El Naschie's Rosa Al-Youssef column is up for Tuesday August 24. Original Arabic. My translation appears below.
Automatically I studied all the books of Prigogine in the so-called nonlinear science of non-equilibrium thermodynamics. I did not know about this stagnant backwater of science which was revolutionized by Prigogine.
Prigogine proved that the famous measure of chaos known as the entropy can decrease, contrary to the belief of many people to this day, which is that entropy can only increase, never decrease, and that the Universe as a whole approaches a so-called thermal death. All such information is no longer valid after a classic work of Prigogine for which he obtained the Nobel Prize in science in the 1970s. [Chemistry, 1977.]
This was an important correction of an error by a world-famous scientist. [He is referring to Nobel Laureate Ahmed Zewail. El Naschie has attacked Zewail on various occasions including the Cultural Salon series of talks at the Cairo Opera House, which El Naschie has participated in more than once.] It led to recriminations and shouting in the press that I remember even today, concerning the arrow of time. Time cannot go backwards even though the arrow of time can be reversed, as I explained at length in my lecture at the Opera House some years ago, and as demonstrated by many chemical experiments mentioned by Prigogine including what is known as the Sabotinski reaction. [There is a Sabotinski Beluzov reaction mentioned in this DOC file in Spanish.]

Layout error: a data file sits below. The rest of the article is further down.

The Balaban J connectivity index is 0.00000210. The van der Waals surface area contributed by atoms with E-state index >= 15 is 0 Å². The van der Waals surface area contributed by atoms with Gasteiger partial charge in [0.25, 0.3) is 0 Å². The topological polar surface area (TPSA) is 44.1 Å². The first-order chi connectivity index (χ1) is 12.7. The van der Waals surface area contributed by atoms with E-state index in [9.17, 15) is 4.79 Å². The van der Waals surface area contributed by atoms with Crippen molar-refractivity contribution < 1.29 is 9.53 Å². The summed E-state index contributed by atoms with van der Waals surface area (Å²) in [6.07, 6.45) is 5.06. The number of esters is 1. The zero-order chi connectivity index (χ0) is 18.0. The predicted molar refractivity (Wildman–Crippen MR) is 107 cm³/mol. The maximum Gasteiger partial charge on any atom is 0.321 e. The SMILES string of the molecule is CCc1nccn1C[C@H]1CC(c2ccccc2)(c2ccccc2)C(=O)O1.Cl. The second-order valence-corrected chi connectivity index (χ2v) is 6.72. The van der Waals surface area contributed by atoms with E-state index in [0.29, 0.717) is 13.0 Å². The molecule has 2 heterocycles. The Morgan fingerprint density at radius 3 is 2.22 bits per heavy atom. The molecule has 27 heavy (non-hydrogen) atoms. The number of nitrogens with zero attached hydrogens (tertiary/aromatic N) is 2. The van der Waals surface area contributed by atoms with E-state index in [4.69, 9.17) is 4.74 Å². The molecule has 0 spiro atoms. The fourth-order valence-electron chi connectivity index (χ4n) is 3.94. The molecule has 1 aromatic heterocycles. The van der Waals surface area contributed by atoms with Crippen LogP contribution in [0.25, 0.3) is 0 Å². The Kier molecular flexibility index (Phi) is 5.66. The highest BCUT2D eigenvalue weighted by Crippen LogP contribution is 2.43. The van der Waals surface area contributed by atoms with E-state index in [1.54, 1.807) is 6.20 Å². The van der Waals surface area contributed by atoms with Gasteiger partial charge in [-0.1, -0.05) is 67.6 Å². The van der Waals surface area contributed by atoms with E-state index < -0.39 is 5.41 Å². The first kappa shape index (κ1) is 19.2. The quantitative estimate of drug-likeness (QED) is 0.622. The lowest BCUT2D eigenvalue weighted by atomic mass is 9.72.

All this I learned from Prigogine although these topics were outside my area of specialization. Our correspondence [notice the modus operandi] was followed with visits to Brussels and its universities, but I became personally closer to Prigogine at a major conference in Japan, at Tokyo's Waseda University.
The conference was attended by a large number of famous scientists including Steven Hawking. I headed the scientific session involving Prigogine, who was about seventy years old at the time. But his enthusiasm, interaction and debate in the scientific sessions were those of a man in his twenties. Prigogine was not fluent in pure mathematics, as I was. He had a wonderful intuitive sense of how to find correct solutions to problems without the use of complicated mathematics, which some theoretical physicists found hard to accept.
As for his humanitarian and political sense, the great Prigogine totally rejected all religions, and made fun of the state of Israel for using religion to justify apartheid. And complete tomorrow. [El Naschie keeps saying the next one will conclude the series, but it never does. We'll see.]